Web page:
This is not my writing desk, but the view of the back of my father’s house and barn facing north, from the back of the property. I was raised on a small dairy farm in Eastern Ontario, roughly half-way between Ottawa (where I have lived since moving out at nineteen) and Montreal, sitting a thirty-five minute drive or so north of the mighty Ste. Lawrence River. Over past decade or so, he’s had to sell the cows (for the sake of his diabetes and sleep apnea) and move to cash crop, which finally led to him renting the fields to a neighbour for same (for the sake of his cancer surgeries and multiple sclerosis diagnosis), to finally selling his nearly four hundred acres of farmland (while keeping the buildings: house, barn, sheds, garage) last summer (for the sake of his triple bypass surgery, which led to multiple complications).
This is not my writing desk, but it is where I am every second or third weekend, to provide care (and a relief to my sister, who lives immediately across from the home farm) for the sake of his February, 2019 diagnosis of amyotrophic lateral sclerosis (ALS). He is fine, and he is stable, but requires assistance to get in and out of bed, for the sake of meals, and in and out of his electric wheelchair, among other things. And yet, he remains in good spirits. Dealt a bad hand, and widower for nearly a decade (after my mother’s forty-three years of health complications, including twenty-two years of kidney dialysis), he rarely complains, if at all. He has rarely ever complained. He is pleased to be able to remain in the house where he’s lived since he was less than a year old (he was born across the road, where my sister lives; and his father and grandfather were both born next door). He is pleased for the company of medical assistance, of myself and my sister, and my sister’s three children. At times, one of the neighbours drops by to visit, or the retired minister from his church. He tells the occasional story, most of which I’m hearing now for the first time.
This is not my writing desk, but the view of the farmhouse and barn from the back fields, a space central to my origins, and sense of space, of place, of setting. Settling. From where, in certain ways, I write, and began to write. My Eastern Ontario foundation, as I negotiate my father into his gator, and he drives us along the back lane to the fields to see how the new owners are doing with clearing away some of the brush, some of the bush and improving the tile-drainage system my father installed back in the mid-1980s. This year, the fields immediately surrounding the house are flush with peas. The fields to the back along tree-line stubble a freshness of corn as it begins to announce. Out here the birds flicker and spark—an array of robins, cardinals, hummingbirds and orioles—as many out here as might visit my father’s half-dozen feeders, on porches in the front and the back. I am old enough now, I suppose, through age and situation, to know that this view remains temporary. This is a view my family has held for generations, some one hundred and seventy-five years since we landed from Scotland, to acquire the land grant. This is all temporary, now.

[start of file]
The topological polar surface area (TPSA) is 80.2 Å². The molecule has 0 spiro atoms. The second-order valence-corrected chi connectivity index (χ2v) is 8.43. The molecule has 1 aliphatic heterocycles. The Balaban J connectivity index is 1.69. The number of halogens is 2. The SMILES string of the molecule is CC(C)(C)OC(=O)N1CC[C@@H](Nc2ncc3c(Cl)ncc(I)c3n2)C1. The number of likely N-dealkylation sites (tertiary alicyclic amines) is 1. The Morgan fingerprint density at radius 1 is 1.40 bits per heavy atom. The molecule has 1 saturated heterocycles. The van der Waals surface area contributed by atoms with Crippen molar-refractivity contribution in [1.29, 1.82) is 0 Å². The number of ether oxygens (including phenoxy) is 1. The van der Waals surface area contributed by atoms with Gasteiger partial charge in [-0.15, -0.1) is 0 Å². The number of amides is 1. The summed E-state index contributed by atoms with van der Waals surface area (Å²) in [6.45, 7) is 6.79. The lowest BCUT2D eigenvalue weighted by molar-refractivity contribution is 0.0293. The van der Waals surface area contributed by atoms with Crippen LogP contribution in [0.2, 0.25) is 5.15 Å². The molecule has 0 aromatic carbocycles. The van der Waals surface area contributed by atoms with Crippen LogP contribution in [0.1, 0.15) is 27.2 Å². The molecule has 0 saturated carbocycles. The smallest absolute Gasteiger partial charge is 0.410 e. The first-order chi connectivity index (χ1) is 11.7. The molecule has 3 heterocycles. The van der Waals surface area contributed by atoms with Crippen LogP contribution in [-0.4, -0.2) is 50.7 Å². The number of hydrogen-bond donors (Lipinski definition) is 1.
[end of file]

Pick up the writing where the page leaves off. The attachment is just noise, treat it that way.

This is not my writing desk, but a space that I learn to concurrently hold and release. This is where I learn, once again, to pay proper attention, and breathe. I listen.
Born in Ottawa, Canada’s glorious capital city, rob mclennan currently lives in Ottawa, where he is home full-time with the two wee girls he shares with Christine McNair. The author of more than thirty trade books of poetry, fiction and non-fiction, he won the John Newlove Poetry Award in 2010, the Council for the Arts in Ottawa Mid-Career Award in 2014, and was longlisted for the CBC Poetry Prize in 2012 and 2017. In March, 2016, he was inducted into the VERSe Ottawa Hall of Honour. His most recent poetry titles include A halt, which is empty (Mansfield Press, 2019) and Life sentence, (Spuyten Duyvil, 2019). An editor and publisher, he runs above/ground press, seventeen seconds: a journal of poetry and poetics (ottawater.com/seventeenseconds), Touch the Donkey (touchthedonkey.blogspot.com) and the Ottawa poetry pdf annual ottawater (ottawater.com). He is “Interviews Editor” at Queen Mob’s Teahouse, editor of my (small press) writing day, and an editor/managing editor of many gendered mothers. He spent the 2007-8 academic year in Edmonton as writer-in-residence at the University of Alberta, and regularly posts reviews, essays, interviews and other notices at robmclennan.blogspot.com